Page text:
DuraLabel's Weekly Safety News

Blog Author Angelique Sanders

Weekly safety news. Stay in touch with regulations from OSHA, NFPA, and other safety codes. Find out about other companies' best and worst practices. We scour the internet to provide you with helpful training resources and the latest safety information.

Monday, August 20, 2012

Safety News Briefs - CalOSHA Rips Federal Agencies On Facebook

A weekly feature that provides short summaries of safety related news with links to the complete stories in other publications.

California OSHA Rips Federal Agencies on Facebook About Chevron Fire Investigation

The Mercury News is reporting that CalOSHA is claiming their federal counterparts were "grandstanding," "scaring" the public and are biased in their statements about the Chevron refinery fire.  The article states:

On Aug. 11, Cal/OSHA lead investigator Clyde Trombettas posted a statement on his Facebook page -- which is open to the public --criticizing the feds.

"Typical CSB grandstanding in the press," he wrote. "Scaring the public with half truths and misleading information. Two days into an investigation and they can't wait to talk to the press. Hmmm ... one might conclude they have a biased agenda. they don't even play nice in the sandbox."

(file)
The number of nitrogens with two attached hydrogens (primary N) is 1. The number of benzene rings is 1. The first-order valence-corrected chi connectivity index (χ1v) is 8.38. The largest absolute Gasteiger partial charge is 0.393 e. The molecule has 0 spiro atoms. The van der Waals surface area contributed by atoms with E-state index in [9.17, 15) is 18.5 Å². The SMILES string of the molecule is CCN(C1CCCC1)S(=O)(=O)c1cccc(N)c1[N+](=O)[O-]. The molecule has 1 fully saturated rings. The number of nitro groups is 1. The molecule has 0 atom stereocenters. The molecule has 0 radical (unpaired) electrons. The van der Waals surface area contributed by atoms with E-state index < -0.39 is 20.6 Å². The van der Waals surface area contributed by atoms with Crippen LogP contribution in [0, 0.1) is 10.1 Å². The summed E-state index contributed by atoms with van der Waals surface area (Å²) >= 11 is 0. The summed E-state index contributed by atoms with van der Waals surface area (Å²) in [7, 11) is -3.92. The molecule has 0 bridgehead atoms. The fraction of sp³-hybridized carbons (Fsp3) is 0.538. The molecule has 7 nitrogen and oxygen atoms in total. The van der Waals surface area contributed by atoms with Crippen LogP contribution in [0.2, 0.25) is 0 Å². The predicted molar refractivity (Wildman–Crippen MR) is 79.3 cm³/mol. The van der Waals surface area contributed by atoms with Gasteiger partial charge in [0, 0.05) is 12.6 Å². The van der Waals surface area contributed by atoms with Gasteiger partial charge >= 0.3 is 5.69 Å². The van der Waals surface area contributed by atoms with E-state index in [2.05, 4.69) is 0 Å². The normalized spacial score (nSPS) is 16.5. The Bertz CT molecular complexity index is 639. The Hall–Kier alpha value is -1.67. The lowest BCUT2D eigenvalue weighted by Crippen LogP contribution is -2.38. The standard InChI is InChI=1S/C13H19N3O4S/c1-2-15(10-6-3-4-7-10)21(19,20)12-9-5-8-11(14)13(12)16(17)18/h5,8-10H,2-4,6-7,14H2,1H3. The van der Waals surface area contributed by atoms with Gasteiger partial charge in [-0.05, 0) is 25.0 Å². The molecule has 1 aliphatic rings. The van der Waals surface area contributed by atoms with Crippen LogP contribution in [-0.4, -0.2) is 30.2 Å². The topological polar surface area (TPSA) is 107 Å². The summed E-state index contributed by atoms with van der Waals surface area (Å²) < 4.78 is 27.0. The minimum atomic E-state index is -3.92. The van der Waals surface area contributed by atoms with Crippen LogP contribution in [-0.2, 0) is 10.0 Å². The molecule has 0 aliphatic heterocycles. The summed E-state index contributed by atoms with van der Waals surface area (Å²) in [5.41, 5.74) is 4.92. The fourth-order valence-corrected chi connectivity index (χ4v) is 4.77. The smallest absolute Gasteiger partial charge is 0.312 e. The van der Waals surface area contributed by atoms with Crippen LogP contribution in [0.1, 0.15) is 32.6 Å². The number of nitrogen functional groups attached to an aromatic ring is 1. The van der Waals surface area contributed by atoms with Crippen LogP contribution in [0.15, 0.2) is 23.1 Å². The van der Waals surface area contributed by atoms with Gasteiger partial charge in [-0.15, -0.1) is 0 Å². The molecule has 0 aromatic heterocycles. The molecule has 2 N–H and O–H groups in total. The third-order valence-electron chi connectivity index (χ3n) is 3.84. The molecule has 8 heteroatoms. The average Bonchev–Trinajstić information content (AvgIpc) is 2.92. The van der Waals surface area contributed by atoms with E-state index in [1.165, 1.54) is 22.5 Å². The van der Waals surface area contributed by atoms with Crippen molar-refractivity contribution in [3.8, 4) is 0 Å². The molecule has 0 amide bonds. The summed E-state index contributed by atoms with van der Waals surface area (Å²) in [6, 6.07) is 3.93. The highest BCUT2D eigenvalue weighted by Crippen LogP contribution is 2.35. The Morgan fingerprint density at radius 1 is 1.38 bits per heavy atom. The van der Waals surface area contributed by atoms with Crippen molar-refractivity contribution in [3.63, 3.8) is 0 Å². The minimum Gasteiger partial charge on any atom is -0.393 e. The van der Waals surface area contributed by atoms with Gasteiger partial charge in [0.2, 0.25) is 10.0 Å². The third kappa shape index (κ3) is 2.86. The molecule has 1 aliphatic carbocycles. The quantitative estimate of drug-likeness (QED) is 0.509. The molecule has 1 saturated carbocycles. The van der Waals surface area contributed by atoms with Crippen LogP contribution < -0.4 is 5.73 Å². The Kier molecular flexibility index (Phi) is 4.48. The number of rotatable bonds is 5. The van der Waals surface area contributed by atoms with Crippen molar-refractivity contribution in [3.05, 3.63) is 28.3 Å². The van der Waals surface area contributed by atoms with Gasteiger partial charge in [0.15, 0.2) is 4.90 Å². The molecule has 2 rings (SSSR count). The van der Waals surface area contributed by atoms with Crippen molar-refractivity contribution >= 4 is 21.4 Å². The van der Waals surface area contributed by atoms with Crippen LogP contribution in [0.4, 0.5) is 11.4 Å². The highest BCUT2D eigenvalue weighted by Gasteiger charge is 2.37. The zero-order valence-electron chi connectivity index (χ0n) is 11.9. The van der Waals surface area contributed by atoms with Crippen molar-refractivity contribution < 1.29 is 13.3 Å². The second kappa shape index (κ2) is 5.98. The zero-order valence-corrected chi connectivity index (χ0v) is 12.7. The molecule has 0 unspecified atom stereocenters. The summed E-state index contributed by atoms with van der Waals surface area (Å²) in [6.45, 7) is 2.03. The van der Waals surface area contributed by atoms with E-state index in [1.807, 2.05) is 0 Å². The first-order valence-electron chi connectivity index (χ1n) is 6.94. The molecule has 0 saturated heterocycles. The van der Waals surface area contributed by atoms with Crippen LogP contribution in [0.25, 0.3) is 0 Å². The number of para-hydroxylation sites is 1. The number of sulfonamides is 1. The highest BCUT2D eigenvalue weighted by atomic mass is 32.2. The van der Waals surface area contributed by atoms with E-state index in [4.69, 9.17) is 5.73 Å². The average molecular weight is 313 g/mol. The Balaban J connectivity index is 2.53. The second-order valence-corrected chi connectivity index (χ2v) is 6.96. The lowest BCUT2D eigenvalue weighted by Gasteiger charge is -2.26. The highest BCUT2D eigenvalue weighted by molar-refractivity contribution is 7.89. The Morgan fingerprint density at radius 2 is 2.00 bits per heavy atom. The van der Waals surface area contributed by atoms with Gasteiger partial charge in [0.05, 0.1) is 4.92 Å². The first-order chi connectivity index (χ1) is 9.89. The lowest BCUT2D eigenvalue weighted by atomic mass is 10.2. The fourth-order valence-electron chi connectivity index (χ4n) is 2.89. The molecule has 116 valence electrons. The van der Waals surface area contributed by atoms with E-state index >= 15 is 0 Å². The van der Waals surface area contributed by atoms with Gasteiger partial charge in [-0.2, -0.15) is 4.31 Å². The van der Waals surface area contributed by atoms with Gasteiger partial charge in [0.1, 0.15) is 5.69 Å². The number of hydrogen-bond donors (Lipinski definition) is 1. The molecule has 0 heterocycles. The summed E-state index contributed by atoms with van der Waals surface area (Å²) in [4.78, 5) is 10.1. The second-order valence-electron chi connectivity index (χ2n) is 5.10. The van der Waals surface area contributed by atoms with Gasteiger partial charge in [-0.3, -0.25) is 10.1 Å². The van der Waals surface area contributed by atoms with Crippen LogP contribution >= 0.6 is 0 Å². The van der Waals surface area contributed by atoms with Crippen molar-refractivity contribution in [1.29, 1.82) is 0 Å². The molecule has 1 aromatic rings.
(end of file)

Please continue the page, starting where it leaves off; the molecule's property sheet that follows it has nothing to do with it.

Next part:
The post has since been removed from Facebook.

Read the Mercury News article here.

Workplace violations going unpunished

The following report comes from Kentucky.com. Read the complete article here.

Under the Occupational Safety and Health Act of 1970, states that choose to regulate workplace health and safety must ensure that their programs are "at least as effective" as the federal one. OSHA pays up to half the costs of such programs and is supposed to keep tabs on them.

By some accounts, it hasn't done a particularly good job. After news reports about a rash of construction worker deaths in Las Vegas, OSHA reviewed the Nevada program in 2009 and found a long list of flaws. Among them: State inspectors weren't sufficiently trained to identify construction hazards.

OSHA looked at the programs in the 25 other states and found deficiencies such as uncollected penalties in North Carolina and misclassified violations in South Carolina.

Read more here: http://www.kentucky.com/2012/08/17/2302053/osha-oversight-of-states-falling.html#storylink=cpy

Related Past Posts:
Safety News Briefs - Cass Sunstein Quits OIRA Position
Safety News Briefs - Warning Or Danger Arc Flash Labels
Safety News Briefs - Are MSHA Inspectors Liable For Miner's Deaths

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